Japan saw the first significant aluminium delivery deal for the second quarter of this year settle at US$82 per metric ton above London Metal Exchange cash price earlier this week according to industry sources who spoke to metals media.
Per S&P Global, the anonymous source said the deal was for over 500 metric tons per month of Good Western metal. A bid of US$75 per metric ton was still on the table with other aluminium suppliers, per the source.
S&P Global notes that the deal is 22 percent lower than last year’s second-quarter assessment of US$105 per metric ton as well as being off of the current quarter’s assessment of US$83 per metric ton.
Experts say that Japan’s second-quarter aluminium premiums tend to be higher than first-quarter premiums due to a rise in demand spurred on by the start of a new fiscal year. However, thanks to the global COVID-19 pandemic, aluminium demand has suffered alongside the worldwide market in general.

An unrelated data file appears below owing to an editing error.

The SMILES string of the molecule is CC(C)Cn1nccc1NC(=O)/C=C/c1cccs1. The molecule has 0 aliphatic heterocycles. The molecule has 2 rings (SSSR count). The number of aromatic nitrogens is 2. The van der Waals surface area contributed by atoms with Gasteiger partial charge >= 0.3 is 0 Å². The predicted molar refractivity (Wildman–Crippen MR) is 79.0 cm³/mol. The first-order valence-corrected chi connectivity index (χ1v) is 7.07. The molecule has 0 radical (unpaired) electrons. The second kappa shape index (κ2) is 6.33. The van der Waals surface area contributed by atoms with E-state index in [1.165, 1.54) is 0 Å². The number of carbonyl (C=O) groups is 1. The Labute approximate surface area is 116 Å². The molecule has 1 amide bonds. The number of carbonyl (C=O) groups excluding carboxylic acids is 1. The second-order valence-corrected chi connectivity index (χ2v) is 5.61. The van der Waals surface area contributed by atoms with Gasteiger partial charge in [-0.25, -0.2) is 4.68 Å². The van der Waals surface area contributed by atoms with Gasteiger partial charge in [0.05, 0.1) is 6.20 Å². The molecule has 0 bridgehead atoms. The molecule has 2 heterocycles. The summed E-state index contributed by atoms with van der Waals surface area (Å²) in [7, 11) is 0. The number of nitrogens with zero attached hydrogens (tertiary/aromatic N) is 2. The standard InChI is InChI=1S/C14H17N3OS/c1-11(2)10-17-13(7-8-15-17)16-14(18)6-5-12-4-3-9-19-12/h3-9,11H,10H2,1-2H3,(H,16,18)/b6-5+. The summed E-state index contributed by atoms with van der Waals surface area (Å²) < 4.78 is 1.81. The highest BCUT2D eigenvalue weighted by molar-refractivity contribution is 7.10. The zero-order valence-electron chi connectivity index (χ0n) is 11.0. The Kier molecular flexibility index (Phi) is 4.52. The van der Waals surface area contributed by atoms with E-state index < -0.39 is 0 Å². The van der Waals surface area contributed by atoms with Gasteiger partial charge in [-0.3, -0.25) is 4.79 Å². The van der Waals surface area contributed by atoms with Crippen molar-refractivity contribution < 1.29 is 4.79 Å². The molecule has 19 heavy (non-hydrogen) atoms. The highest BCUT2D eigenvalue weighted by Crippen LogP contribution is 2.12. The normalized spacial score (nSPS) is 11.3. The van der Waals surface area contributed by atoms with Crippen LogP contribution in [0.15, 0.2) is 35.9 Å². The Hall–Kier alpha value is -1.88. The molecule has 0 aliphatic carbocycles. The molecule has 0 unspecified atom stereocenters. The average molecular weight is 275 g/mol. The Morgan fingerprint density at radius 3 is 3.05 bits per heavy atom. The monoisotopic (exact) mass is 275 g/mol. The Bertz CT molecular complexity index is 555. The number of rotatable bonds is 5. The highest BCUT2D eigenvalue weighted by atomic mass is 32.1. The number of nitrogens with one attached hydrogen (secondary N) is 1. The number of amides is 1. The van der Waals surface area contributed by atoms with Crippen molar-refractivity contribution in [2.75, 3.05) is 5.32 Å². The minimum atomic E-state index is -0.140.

Before landing on US$82 per metric ton, offers ranged from a low of US$70 per metric ton earlier this week to a high of US$95 per metric ton in mid-February. This month has seen firm offers from three producers of between US$98 per metric ton and US$105 per metric ton.
“Producers are sort of on the sidelines now. Japanese consumers wish to buy and so traders start to step in and make markets,” an anonymous international trader was quoted as saying in S&P Global’s reportage of the event. He went on to say that a deal for about two thousand metric tons of aluminium with a trio of sellers at premiums of between US$81 and US$83 per metric ton.
Japanese premiums are prices for raw aluminium above the LME cash settlement average of the shipment month, cost, insurance, and freight paid by seller (CIF) to Japan.